Sunday 3 August 2014

Alcohol responsibility at social gatherings.

I've fallen out with many a friend because they've purchased alcohol for their child, as they put it 'to control the situation' I’ve had children to sleep over who've brought alcohol with them and had my kids return from parties where alcohol has been provided by parents. I’ve seen parents sneaking a bottle of alco pops to their children as as they call it ‘it’s not proper alcohol anyway’

As a child we had alcohol in the house, my parents aren't drinkers, in fact my Mother doesn't like the taste of alcohol and even as an adult has felt peer pressure to 'let herself go, unwind and have a drink'
We also have alcohol in the house and while I enjoy a glass of wine or a spirit from time to time, I rarely drink in the week and hardly ever alone. I tend only to have more than a few when we have visitors for a braai or a party and only have an alcoholic drink when out if hubby is driving and doesn't have any alcohol. I usually volunteer to be the driver because I don't NEED alcohol to have fun and to be honest too may people here tend to think one or two drinks won’t impair their ability to drive and besides as they say ‘I’ve had something to eat, it’ll be out my system soon’

I must say for us now with no children living permanently at home we tend not to invite friends with children round to social gatherings and many of our friends have babes in arms, we have never allowed our children alcohol at home other than to have a sip to try it when they’ve pestered and every time they’ve been disgusted by the taste and ask why do we drink it?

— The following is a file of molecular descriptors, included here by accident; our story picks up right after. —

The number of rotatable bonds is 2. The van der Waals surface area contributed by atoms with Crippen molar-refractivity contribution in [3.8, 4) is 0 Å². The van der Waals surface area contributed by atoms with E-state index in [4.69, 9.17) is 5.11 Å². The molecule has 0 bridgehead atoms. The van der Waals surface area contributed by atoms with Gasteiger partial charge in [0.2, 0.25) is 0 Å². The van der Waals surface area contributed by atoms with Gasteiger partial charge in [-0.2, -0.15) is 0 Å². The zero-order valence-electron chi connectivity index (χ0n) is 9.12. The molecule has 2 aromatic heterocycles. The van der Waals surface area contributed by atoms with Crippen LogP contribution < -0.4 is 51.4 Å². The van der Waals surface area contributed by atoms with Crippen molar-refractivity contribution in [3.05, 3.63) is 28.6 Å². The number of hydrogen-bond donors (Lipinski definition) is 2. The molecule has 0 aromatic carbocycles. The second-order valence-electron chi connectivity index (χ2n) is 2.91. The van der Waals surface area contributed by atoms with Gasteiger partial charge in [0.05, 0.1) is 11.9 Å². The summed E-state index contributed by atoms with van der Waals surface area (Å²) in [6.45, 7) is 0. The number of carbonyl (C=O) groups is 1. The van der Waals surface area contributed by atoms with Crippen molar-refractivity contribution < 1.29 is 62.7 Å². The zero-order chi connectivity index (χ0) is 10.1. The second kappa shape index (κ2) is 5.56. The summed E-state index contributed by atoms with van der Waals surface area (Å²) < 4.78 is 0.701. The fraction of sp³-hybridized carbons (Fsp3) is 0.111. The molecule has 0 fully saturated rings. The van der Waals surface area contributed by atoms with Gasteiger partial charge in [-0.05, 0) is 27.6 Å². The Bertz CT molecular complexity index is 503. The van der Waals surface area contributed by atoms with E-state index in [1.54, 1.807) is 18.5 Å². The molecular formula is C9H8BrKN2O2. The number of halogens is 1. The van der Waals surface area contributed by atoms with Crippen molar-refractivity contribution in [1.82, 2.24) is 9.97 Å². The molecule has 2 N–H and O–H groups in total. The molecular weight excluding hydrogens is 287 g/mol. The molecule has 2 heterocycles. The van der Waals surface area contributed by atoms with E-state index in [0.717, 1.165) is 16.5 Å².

When the eldest child turned 18, we were in America where the drinking age is 21. We bought him a bottle of cider and he didn’t drink it, I guess being given permission by your parents isn’t a lot of fun.

The legal age in South Africa to buy and consume alcohol is 18. Alcohol to under 18s is only permitted for religious reasons and can only be given under supervision of the parents.

However the legal age in the UK differs greatly, a child under the age of 5 may only be given alcohol under medical supervision, aged 5 drink alcohol only on private premises, aged 16+ with a meal on licenced premises but the adult must order and pay for the alcohol and aged 18+ to purchase and drink alcohol, unrestricted.

Do you allow your child to consume alcohol? What are your reasons?

Join in with South Africa Breweries and their 18+ campaign. There are some great tips for supervising the consumption of alcohol at social gatherings and parties.


  1. When our children were under the legal drinking age (19 yrs) they were not allowed to have alcohol at home unless we let them have a glass of wine with dinner, usually they always passed on it after taking a sip. They are all legal now, the eldest 25 will have a few beers watching a soccer or hockey game, middle child (22) rarely drinks, and the 19 soon to be 20 yr old teenage boy also rarely drinks. I may have a drink two or three times a year, but generally don't because of my meds and I don't really enjoy it. I don't understand why a 5 year old would be given alcohol, that one baffles me.

    1. no idea either Catherine why anyone thinks it's ok to give kids alcohol for any reason

  2. "jaw drops" I had no idea of the UK ages, in Australia it's the same as South Africa. Blimey blimey. Everyone always goes on about Australians and drink but the truth is Aussies are very often very social drinkers, so yes the beer flows at a barbie, but I don't think it's nearly as pernicious as here.

    1. it's a difficult one as too many people just don't realise the long term effects of alcohol